Motto in life and advice to future authors
Angy’s motto in life is “if it doesn’t exist, create it.” Like she said, don’t wait for the opportunity to present itself or for someone to open the door. Educate yourself and create what’s missing.
She tends to emphasize to her audience, authors, creatives, and potential clients that “aquí no se pasa vergüenza.”
“Some people take it personal and they make it seem in a negative way but what I mean is that our platform provides all the information you need to either self-publish or publish traditionally, so there is no reason if you know me, to release a book where you’re embarrassing yourself for not having done your research,” explains Angy.
She wants writers and future authors to focus on getting the book done correctly. To invest in editing even if you write poetry, editing is important. “Self-publishing has a stigma and is that people don’t do their research, and I have seen horrible jobs because people send these books and a lot of them feel like they don’t [need to] edit,” reiterates Angy. Dominican Writers’ platform provides all this information, tools, and resources you need to do it correctly.
She emphasizes that “if you are with Dominican Writers ‘tu no vas a pasar vergüenza’ because I’m going to teach you what you need to know, so you look good. So your self-published book can go out there and compete with a traditionally published book.”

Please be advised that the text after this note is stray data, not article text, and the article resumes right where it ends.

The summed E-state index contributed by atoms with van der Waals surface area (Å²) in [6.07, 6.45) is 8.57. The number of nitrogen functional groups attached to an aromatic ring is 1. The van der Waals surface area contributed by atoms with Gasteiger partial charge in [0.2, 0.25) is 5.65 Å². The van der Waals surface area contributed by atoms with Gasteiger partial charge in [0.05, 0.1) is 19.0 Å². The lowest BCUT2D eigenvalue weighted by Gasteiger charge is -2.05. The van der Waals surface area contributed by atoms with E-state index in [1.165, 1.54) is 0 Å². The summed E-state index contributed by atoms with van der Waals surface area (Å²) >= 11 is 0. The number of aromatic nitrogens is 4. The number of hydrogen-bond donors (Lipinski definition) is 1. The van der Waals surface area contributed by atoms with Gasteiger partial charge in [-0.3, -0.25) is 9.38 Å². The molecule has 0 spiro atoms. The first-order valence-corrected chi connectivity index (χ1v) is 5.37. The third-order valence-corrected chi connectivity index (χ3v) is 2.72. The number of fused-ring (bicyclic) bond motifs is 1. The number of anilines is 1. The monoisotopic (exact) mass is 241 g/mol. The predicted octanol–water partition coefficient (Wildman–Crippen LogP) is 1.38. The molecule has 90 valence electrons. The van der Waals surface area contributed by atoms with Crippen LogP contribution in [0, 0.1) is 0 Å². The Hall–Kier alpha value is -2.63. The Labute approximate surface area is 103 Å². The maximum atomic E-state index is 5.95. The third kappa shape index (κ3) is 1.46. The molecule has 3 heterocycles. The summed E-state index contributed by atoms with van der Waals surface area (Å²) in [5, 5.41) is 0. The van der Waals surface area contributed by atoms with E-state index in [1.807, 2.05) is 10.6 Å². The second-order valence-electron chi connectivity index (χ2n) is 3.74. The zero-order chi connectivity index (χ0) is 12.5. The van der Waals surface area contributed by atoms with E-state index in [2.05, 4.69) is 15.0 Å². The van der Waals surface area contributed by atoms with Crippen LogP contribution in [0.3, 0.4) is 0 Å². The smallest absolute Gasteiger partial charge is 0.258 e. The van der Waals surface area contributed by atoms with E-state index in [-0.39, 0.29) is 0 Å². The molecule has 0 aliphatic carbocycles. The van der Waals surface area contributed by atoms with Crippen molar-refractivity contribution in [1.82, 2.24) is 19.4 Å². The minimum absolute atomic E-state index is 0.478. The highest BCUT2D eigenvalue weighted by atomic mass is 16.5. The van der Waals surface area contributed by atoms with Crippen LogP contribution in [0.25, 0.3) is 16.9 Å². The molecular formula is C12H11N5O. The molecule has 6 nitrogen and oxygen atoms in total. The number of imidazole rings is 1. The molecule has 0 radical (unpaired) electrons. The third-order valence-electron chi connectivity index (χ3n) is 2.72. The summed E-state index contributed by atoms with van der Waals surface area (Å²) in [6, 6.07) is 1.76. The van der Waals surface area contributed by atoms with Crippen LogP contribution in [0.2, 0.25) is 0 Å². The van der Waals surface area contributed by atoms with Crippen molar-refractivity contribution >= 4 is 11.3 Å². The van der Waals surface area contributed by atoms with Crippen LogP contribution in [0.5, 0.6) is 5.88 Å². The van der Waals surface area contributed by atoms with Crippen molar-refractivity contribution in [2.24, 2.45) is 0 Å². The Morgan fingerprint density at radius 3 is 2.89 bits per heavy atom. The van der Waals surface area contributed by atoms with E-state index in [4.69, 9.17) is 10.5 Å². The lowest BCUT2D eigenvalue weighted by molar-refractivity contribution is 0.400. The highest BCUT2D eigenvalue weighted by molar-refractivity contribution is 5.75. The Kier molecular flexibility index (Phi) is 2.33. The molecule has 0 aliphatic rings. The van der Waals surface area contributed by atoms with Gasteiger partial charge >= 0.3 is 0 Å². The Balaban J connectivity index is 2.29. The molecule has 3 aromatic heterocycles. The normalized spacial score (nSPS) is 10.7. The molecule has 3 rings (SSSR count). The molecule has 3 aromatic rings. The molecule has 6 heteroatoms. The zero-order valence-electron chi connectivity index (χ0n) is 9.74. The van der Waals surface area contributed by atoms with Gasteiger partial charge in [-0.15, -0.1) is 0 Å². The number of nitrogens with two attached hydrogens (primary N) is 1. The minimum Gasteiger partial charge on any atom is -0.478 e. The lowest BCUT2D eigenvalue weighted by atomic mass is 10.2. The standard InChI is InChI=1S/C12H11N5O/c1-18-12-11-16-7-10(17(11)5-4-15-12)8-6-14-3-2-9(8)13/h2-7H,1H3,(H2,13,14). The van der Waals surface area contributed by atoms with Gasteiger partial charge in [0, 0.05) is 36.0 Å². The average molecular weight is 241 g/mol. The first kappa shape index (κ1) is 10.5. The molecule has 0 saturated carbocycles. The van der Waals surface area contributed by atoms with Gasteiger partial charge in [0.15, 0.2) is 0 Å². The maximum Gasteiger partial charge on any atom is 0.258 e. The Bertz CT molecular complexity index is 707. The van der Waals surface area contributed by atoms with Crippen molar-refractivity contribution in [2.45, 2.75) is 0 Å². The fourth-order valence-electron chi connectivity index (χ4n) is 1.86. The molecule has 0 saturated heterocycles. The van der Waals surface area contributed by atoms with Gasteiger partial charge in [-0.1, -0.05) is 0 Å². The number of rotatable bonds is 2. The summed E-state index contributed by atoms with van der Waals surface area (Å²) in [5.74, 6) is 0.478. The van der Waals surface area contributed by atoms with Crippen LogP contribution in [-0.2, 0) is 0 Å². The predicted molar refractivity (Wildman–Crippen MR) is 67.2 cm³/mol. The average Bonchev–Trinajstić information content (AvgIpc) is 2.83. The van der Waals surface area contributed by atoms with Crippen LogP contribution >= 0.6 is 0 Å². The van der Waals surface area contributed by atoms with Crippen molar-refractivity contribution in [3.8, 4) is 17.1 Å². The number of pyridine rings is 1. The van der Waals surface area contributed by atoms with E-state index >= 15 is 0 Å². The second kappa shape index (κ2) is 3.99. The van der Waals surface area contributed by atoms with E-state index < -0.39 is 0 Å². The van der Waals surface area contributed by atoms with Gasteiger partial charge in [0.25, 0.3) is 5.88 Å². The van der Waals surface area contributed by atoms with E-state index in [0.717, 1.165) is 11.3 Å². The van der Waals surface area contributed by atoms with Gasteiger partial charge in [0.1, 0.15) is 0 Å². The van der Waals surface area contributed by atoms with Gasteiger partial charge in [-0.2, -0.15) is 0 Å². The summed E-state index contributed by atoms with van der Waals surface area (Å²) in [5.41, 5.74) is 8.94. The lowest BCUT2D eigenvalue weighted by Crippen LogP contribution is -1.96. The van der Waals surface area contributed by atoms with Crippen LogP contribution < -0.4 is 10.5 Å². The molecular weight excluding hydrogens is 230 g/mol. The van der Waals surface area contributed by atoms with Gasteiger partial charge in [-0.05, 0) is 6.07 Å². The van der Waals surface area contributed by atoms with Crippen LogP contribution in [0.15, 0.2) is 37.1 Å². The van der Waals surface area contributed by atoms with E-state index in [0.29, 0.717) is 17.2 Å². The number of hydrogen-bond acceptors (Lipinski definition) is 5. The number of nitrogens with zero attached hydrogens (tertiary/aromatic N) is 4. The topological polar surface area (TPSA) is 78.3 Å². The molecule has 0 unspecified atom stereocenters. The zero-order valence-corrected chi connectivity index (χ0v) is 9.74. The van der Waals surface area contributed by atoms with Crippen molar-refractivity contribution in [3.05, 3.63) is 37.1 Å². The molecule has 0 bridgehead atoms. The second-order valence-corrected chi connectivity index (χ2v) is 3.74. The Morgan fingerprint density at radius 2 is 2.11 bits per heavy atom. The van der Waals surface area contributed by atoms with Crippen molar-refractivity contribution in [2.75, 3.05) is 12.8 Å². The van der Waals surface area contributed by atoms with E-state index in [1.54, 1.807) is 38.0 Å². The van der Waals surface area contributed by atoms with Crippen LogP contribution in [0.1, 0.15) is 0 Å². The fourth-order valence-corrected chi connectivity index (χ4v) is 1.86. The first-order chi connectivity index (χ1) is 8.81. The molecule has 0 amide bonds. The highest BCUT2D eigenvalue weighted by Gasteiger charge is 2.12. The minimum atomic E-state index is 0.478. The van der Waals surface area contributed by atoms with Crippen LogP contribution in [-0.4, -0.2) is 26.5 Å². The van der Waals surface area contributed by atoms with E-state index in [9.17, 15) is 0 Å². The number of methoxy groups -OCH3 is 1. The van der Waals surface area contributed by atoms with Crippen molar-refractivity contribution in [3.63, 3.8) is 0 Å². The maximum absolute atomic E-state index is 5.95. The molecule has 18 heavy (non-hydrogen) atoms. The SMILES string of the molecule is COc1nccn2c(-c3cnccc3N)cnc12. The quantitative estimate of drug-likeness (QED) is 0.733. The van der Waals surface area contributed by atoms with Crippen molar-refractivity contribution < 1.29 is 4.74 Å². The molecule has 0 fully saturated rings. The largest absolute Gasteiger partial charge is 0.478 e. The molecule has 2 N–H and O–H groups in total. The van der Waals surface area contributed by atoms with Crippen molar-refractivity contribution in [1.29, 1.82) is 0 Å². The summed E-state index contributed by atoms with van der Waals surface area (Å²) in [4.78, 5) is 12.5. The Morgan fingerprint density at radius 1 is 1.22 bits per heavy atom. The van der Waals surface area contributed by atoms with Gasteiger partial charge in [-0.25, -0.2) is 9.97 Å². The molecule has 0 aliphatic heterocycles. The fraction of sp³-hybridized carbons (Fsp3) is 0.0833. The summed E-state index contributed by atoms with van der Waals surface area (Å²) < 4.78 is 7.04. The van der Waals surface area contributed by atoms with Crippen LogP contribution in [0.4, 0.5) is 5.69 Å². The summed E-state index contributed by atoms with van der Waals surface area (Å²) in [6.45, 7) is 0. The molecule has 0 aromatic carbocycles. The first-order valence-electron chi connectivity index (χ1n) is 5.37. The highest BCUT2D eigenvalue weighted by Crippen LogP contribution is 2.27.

Telling people she is unable to promote their work is difficult, but necessary. Dominican Writers’ has an established reputation and readers trust the platform’s recommendation like “How I Became A Mermaid” by Amanda Alcantara, “City Without Altar” by Jasmine Mendez, “Inheritance: A Visual Poem” by Elizabeth Acevedo, “How Not to Drown in a Glass of Water” by Angie Cruz, to name a few. Angy mentions “Every book that we post, people run and buy it,” therefore, it is important to have all the information the reader will need to purchase the book.
She understands that getting a higher education degree can be challenging for many, and in some cases impossible. “Even if you don’t go to college you have access to self-educate. There’s a ton of [information] free online, [at the] library, or you can [research] and is easier. If there is something you don’t see, ask for help,” states Angy.
She wants people to understand she represents the Dominican writer. Her mission is to help them to get published and reach the literary canon. “I want more and more of our authors to get out there, to be published, to be traditionally published, to be recognized, to have their work seen, to be applauded, and be on tv,” emphasizes Angy.
She wants people to understand being “Dominican means bachata, arroz con habichuela, hanging out with your friends, good vibes, having fun, to me it means literature. Cause that’s the side I represent the reading aspect.” It means to allow yourself the opportunity to be creatively free in whatever medium you choose.
If you would like to find more information on Dominican Writers please click here.